Whilst sitting in a shoebox-sized room at Midtown Manhattan’s Moxy Hotel on a humid September day, the now- 21-year-old Arizona-bred R&B songbird, actress and pianist speculates that she “may have had ADD.” However, she settles down after taking off her white cowboy boots and flops down on the ivory-clothed bed, demonstrating that her fiery Aries energy can be contained. Cool as a cucumber, Lede shuffles between chewing on banana candies and blowing smoke rings after taking drags from a pen, all while musing about her journey to becoming a Republic Records signee.

“I just grew up singing and doing musical theater, and reading a lot of books, and playing piano way too much in my room by myself,” she says, pushing her big, curly brown hair out of her face. Her expressive green eyes widen as she grins. “It was my thing. Nobody in my family does music, just me.”

After winning Kidz Bop’s 2011 KIDZ Star USA talent contest at 14 (which her mother secretly entered her into), Lede was signed to RCA Records. She was released from her contract and dropped from the label three years later. However, thanks to guidance and friendship from the Grammy-winning production duo Rice N’ Peas, (who’ve worked with G-Eazy, Trevor Jackson, and Bazzi), she released covers of songs such as Drake’s “Hotline Bling” while working to get her groove back. The latter rendition resulted in Republic Record’s Chairman and CEO Monte Lipman flying her out and signing her to his label.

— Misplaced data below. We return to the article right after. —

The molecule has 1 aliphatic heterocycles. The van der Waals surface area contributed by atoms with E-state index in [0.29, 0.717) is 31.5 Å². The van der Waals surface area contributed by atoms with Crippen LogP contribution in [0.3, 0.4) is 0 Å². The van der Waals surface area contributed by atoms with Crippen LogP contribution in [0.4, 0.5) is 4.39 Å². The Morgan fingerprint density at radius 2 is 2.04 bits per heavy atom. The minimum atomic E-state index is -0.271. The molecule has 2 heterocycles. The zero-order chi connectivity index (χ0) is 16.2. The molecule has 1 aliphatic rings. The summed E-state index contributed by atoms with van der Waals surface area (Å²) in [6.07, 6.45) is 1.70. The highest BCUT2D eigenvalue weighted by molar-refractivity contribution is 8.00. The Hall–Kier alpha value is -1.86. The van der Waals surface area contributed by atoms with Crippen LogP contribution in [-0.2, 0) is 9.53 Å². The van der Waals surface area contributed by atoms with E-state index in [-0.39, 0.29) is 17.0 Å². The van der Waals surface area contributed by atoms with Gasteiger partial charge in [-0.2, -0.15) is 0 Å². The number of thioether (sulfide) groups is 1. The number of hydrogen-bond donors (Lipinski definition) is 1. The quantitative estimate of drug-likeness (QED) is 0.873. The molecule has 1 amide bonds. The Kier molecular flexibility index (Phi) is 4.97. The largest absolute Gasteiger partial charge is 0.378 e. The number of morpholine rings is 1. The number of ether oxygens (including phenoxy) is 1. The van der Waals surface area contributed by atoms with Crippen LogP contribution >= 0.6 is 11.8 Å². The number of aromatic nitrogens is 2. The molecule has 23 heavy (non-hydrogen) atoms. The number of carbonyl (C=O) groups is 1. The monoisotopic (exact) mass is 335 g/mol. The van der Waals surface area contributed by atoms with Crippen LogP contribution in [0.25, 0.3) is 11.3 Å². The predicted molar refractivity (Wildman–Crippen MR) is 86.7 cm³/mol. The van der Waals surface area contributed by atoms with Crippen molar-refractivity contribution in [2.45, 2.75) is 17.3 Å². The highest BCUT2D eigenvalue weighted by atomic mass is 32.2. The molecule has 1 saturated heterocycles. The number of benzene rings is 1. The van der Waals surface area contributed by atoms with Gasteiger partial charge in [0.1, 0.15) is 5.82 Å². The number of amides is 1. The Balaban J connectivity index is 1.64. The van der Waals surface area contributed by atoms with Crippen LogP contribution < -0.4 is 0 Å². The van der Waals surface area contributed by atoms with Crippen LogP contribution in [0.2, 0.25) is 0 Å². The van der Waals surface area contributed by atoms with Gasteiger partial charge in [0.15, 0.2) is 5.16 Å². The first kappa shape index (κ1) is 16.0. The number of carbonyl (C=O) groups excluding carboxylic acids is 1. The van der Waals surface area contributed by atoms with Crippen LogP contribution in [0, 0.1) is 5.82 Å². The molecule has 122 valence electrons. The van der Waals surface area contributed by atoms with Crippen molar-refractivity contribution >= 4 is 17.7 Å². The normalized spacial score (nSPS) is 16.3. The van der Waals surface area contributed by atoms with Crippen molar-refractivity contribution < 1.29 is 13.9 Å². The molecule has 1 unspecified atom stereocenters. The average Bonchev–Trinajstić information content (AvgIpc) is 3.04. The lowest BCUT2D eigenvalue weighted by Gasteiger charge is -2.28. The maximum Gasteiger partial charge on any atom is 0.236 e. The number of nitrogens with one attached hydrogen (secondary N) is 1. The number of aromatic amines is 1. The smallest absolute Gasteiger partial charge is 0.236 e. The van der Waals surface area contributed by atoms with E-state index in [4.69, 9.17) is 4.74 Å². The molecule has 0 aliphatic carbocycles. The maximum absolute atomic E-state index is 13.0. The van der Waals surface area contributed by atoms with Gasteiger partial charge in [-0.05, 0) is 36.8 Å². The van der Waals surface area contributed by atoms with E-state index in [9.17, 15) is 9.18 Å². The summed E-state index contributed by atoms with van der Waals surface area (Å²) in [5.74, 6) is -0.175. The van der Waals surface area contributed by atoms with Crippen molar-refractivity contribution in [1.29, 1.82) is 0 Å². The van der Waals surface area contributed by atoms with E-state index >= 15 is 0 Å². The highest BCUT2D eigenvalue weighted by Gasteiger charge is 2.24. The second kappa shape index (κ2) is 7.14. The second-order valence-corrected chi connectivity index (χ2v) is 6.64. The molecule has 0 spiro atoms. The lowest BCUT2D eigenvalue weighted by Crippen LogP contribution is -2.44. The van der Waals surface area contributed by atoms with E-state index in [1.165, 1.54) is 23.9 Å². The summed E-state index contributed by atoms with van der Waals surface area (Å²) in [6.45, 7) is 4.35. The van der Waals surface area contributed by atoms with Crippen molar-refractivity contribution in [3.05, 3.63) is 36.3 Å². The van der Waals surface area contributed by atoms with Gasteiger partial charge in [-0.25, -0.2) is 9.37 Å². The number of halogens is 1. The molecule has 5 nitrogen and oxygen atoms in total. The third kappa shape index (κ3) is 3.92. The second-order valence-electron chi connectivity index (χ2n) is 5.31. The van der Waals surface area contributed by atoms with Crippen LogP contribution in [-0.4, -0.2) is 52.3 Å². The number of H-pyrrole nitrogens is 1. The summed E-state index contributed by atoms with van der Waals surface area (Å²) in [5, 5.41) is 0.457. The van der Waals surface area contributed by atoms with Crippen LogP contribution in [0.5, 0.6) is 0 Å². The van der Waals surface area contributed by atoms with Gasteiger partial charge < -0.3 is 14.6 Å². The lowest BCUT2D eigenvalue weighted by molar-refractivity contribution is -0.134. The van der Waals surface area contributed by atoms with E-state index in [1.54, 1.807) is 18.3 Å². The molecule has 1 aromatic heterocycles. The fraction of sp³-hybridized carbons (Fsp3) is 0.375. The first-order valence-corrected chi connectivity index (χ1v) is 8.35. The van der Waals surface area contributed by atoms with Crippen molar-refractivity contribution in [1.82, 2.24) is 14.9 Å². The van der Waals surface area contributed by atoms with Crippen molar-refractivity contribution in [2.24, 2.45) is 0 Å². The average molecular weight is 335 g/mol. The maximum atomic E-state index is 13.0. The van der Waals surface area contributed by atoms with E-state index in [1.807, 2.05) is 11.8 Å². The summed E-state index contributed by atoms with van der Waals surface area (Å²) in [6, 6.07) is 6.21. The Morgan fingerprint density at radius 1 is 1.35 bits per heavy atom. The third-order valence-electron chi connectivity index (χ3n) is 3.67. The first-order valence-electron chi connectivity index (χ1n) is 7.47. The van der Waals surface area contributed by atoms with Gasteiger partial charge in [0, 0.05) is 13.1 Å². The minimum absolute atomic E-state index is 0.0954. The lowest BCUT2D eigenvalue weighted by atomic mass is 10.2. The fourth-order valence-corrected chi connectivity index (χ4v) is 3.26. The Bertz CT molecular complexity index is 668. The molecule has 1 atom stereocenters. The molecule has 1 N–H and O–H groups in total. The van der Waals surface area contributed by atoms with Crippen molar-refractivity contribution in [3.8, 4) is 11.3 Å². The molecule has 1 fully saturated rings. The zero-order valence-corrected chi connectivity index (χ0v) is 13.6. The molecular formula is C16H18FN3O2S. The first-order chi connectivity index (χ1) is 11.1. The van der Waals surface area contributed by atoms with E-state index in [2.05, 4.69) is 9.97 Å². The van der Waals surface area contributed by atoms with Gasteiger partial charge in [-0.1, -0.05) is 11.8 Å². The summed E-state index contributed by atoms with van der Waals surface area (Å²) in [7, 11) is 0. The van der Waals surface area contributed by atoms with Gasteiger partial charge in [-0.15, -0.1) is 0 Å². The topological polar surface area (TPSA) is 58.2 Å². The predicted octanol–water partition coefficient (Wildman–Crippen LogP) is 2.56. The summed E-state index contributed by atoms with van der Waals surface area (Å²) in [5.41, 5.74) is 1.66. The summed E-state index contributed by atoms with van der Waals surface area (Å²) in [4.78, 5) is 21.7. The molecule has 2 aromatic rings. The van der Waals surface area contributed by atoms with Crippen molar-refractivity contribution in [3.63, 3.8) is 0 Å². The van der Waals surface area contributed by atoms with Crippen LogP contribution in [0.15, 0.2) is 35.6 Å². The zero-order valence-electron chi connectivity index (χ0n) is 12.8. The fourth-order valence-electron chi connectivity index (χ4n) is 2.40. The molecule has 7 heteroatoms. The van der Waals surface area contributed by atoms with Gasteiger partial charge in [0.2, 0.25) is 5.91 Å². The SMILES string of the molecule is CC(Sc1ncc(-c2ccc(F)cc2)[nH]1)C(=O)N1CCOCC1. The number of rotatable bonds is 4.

“I got a second chance, which a lot of people don't get,” she reveals. “So I'm really happy that that all happened. I wouldn't be here right now in this room if that didn't happen.”

Thanks to the new opportunity she was given, Lede’s sound has evolved into something she’s proud of—equal parts soul, R&B and bohemian. As evidenced by the aforementioned ensemble, glimmers of each aesthetic can be found when observing her personal style as well. She released her seven-song EP Selfless in July, which features the bedroom-ready “Show Love” and “Fairplay,” which manages to fit in the mainstream R&B vein while also showcasing her goosebump-inducing vocals. The remix of the latter features MC A$AP Ferg. What pleases her most is that it not only garnered a favorable response from fans, but that those listeners found it so relatable.

“As an artist, it's really nerve-wracking for someone who writes about such personal things all the time,” she says. “Just the fact that it is my story… It's good to know that other people know that there's somebody on their side, and they're not the only ones going through it. A lot of people obviously feel this way, and have been through this same thing that I've been through. So I think that's cool.”

Although she moved to various places as a Navy serviceman’s daughter, Lede claims Phoenix as home. This means she hails from the same stomping grounds as rockers Alice Cooper, Stevie Nicks and the late Chester Bennington of Linkin Park. However, growing up in a mixed race household gave way to tons of sonic exploration outside of the rock-heavy scene.